Eminem and the emergence of ‘stan’
Stan. It seems like such an unassuming word, perhaps even the name of a relative or friend. But in today’s day and age, it has taken on a new slang meaning which was first (albeit unwittingly) introduced to the world by rapper Eminem on 4 December 2000. Featuring the vocals of British singer Dido, Stan is the four verse story of an obsessive fan that emulates Eminem. Stan writes letters to Eminem begging him for his approval, friendship, and acknowledgement after his love for Eminem distorted his entire reality. When he receives no response, his letters become increasingly hostile. Eventually he finds himself so angry from (what he perceives as) his idol’s dismissal of him that he commits suicide by driving a car off a bridge… with his pregnant girlfriend in the trunk.
Critically acclaimed, the song is often hailed as one of Eminem’s best. Given the dark subject matter of the song, you might be surprised to learn that the song has led to the ironic trend of devoted fans referring to themselves as stans, who ‘stan for’ or ‘stan’ celebrities, often popular musical artists or groups. Fandoms unite stans far and wide, giving them monikers to be known as, such as Lady Gaga’s ‘Little Monsters’, One Direction’s ‘Directioners’, and Taylor Swift’s ‘Swifties’. Giving a group of people a name unites individuals around the globe and has paved the way for stan related hashtags on Twitter and even Stan Wars websites where rival fandoms fight to prove who reigns supreme.
Fans, groupies, and freaks
Stans have existed throughout history as normal fans—a shortening of the word fanatic with similarly negative origins also depicting obsessive individuals. In truth, Stan was probably the easy name for Eminem to pick for his song’s main character because it rhymes with fan, but also because the word stan serves as a kind of portmanteau of ‘stalker’ and ‘fan’. Groupie is another word historically used to describe fans in a negative fashion: it started as a way to describe people who hover at the edge of a famous person’s group, and transformed into a way to describe female fans that follow around celebrities with the hope of starting a sexual relationship. Similarly, freak has taken on a negative fan meaning when used to describe an aficionado of a certain person or activity, like a ‘Taylor Swift freak’ or general ‘music freak’.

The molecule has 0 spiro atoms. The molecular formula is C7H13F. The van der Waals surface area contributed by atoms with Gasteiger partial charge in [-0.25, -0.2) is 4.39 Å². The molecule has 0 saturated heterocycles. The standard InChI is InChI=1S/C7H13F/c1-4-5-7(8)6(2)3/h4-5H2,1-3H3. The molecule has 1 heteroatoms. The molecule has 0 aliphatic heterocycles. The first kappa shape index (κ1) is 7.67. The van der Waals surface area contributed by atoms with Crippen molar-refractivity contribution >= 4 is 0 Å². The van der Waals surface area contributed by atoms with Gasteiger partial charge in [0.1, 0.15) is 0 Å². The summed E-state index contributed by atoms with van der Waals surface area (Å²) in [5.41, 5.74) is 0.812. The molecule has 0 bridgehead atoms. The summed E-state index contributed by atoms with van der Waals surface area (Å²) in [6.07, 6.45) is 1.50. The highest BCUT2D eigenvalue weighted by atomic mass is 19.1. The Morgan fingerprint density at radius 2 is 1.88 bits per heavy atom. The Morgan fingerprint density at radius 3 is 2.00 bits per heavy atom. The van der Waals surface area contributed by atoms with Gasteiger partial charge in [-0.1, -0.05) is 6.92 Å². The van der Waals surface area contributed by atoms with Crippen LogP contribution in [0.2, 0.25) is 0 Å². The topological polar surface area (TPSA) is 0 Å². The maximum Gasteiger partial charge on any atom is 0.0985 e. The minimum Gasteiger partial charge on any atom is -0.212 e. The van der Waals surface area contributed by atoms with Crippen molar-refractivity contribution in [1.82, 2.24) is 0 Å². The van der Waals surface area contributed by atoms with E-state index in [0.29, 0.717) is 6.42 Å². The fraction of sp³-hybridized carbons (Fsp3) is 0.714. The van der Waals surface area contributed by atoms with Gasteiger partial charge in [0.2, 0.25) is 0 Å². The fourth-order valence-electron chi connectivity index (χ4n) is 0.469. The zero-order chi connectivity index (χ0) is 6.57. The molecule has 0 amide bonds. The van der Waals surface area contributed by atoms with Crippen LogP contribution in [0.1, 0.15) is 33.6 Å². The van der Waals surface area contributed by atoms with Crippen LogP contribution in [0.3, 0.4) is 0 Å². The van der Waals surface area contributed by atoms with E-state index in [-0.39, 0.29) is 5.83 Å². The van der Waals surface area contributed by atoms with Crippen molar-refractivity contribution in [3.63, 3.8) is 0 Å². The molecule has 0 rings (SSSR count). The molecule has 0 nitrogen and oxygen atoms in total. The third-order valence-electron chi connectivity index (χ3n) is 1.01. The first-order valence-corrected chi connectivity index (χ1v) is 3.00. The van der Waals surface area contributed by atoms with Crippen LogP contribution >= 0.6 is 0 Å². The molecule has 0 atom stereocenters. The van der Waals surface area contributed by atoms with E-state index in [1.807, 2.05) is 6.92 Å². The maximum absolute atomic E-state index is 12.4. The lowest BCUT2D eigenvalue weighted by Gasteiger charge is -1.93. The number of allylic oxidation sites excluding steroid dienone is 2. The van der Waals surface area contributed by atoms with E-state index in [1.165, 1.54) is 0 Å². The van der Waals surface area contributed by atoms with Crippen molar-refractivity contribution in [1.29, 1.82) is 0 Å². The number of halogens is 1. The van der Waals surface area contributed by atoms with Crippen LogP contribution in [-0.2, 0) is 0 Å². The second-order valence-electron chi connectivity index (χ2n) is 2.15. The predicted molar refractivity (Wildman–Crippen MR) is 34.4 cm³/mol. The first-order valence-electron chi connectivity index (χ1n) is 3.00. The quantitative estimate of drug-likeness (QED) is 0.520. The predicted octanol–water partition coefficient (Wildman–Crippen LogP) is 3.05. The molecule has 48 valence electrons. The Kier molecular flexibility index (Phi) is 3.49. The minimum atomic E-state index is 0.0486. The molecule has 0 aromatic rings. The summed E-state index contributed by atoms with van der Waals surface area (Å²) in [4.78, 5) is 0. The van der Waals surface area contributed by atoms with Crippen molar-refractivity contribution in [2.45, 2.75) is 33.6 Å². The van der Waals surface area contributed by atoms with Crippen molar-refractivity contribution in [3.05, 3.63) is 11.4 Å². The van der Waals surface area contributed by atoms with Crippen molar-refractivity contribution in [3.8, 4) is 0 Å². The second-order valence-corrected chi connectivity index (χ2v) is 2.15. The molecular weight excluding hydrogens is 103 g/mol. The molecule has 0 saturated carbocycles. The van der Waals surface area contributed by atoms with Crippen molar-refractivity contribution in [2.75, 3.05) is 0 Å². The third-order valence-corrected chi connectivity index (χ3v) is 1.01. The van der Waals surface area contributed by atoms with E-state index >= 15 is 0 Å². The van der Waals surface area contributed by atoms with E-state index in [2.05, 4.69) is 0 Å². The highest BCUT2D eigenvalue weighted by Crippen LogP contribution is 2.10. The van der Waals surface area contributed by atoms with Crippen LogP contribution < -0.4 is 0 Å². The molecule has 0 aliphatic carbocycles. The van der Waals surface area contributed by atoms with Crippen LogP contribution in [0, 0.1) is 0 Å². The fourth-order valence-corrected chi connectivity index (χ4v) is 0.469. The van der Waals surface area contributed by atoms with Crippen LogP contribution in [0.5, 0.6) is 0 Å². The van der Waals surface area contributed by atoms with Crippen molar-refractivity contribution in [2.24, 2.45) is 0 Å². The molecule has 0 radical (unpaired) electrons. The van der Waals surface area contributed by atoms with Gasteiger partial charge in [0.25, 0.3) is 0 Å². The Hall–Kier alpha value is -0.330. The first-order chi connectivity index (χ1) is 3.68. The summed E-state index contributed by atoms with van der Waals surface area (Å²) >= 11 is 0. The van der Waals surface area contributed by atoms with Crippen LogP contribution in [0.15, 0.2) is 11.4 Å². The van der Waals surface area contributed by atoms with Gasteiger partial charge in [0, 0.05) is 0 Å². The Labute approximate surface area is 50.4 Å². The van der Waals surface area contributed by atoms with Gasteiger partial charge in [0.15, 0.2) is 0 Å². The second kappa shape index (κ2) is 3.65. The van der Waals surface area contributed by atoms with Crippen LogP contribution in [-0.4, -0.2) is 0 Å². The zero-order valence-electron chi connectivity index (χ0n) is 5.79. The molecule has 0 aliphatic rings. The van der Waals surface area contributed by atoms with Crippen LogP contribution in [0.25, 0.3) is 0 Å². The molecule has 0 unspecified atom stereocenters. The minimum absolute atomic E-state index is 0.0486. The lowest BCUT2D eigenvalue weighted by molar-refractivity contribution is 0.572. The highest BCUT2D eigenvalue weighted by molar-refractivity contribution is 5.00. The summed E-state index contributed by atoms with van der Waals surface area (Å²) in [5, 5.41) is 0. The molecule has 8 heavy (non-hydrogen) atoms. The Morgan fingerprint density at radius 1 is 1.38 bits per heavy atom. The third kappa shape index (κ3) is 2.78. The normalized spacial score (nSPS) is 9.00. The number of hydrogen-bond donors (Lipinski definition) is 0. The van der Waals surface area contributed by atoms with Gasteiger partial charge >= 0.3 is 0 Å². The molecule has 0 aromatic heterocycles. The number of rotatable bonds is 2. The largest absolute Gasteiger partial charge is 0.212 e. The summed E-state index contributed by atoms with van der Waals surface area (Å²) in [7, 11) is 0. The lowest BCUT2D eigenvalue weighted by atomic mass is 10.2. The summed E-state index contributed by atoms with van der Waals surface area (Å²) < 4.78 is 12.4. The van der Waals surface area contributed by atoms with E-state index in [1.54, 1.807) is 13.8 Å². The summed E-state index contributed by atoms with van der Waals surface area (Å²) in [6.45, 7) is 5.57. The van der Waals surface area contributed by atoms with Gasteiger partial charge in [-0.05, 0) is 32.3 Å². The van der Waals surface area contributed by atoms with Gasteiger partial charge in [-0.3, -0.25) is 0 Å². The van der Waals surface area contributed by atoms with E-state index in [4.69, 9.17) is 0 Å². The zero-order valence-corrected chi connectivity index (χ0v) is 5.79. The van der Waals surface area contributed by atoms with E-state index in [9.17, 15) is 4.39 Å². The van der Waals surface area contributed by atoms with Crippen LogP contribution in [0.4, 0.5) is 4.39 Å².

What’s the future of the word stan?
Widespread and easy access to the Internet allows for fans to become stans because it allows fan bases to build strong communication with each other, and to communicate with the celebrities in question on social media platforms like Twitter and Tumblr. Nowadays, diehard fans come hand-in-hand with the development of any large-scale fandom and the emergence of the overzealous stans is not only natural but necessary to help a celebrity’s name enter mainstream media. Eminem’s creation of the term depicts an extremely obsessive stan that struggles with separating his love for Eminem from reality, but the term has taken on a more lighthearted, ‘super-fan’ connotation today. There are hundreds of examples of the word in the New Monitor Corpus and it makes appearances all over Twitter.
@whylanabanana Rihanna can’t even sing well live… Don’t let stanning Katy make you a sad delusional stan
— Jason Del Rey (@jsuhn) July 13, 2015
Stan has even appeared on mainstream websites like Vulture when it ran an article about a poem Tilda Swinton wrote for her friend, comedian Amy Schumer, where they referenced Swinton as Schumer’s ‘ultimate stan’. The word has also found its way to Buzzfeed’s popular Can We Guess What Pop Queen You Stan For? quiz.
EDIT: As of an early 2016 dictionary update, the word stan has been added to OxfordDictionaries.com.
Photo credit: Mikael ‘Mika’ Väisänen, via Wikimedia Commons, CC BY-SA 3.0